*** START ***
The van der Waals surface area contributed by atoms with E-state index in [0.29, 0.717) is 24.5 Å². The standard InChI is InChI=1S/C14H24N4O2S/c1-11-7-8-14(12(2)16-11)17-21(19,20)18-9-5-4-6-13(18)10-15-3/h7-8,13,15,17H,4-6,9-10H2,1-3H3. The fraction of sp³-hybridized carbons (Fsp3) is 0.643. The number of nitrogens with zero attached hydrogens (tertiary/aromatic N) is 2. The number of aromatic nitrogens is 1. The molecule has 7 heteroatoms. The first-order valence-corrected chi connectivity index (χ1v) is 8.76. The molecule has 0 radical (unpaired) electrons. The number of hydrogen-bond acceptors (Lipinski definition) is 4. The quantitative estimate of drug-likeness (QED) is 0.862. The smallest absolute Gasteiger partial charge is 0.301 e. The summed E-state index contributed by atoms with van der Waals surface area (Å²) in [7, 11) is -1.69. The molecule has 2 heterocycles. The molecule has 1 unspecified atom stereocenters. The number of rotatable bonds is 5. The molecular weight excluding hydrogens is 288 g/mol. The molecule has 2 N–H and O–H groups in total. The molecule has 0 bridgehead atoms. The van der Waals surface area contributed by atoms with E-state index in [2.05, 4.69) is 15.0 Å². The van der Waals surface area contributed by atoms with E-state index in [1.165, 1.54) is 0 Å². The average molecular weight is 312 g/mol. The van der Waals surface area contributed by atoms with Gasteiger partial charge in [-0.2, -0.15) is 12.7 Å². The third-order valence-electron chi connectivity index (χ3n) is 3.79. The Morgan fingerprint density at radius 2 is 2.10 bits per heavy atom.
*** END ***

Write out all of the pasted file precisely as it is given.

The van der Waals surface area contributed by atoms with E-state index in [0.29, 0.717) is 24.5 Å². The standard InChI is InChI=1S/C14H24N4O2S/c1-11-7-8-14(12(2)16-11)17-21(19,20)18-9-5-4-6-13(18)10-15-3/h7-8,13,15,17H,4-6,9-10H2,1-3H3. The fraction of sp³-hybridized carbons (Fsp3) is 0.643. The number of nitrogens with zero attached hydrogens (tertiary/aromatic N) is 2. The number of aromatic nitrogens is 1. The molecule has 7 heteroatoms. The first-order valence-corrected chi connectivity index (χ1v) is 8.76. The molecule has 0 radical (unpaired) electrons. The number of hydrogen-bond acceptors (Lipinski definition) is 4. The quantitative estimate of drug-likeness (QED) is 0.862. The smallest absolute Gasteiger partial charge is 0.301 e. The summed E-state index contributed by atoms with van der Waals surface area (Å²) in [7, 11) is -1.69. The molecule has 2 heterocycles. The molecule has 1 unspecified atom stereocenters. The number of rotatable bonds is 5. The molecular weight excluding hydrogens is 288 g/mol. The molecule has 2 N–H and O–H groups in total. The molecule has 0 bridgehead atoms. The van der Waals surface area contributed by atoms with E-state index in [2.05, 4.69) is 15.0 Å². The van der Waals surface area contributed by atoms with E-state index in [1.165, 1.54) is 0 Å². The average molecular weight is 312 g/mol. The van der Waals surface area contributed by atoms with Gasteiger partial charge in [-0.2, -0.15) is 12.7 Å². The third-order valence-electron chi connectivity index (χ3n) is 3.79. The Morgan fingerprint density at radius 2 is 2.10 bits per heavy atom.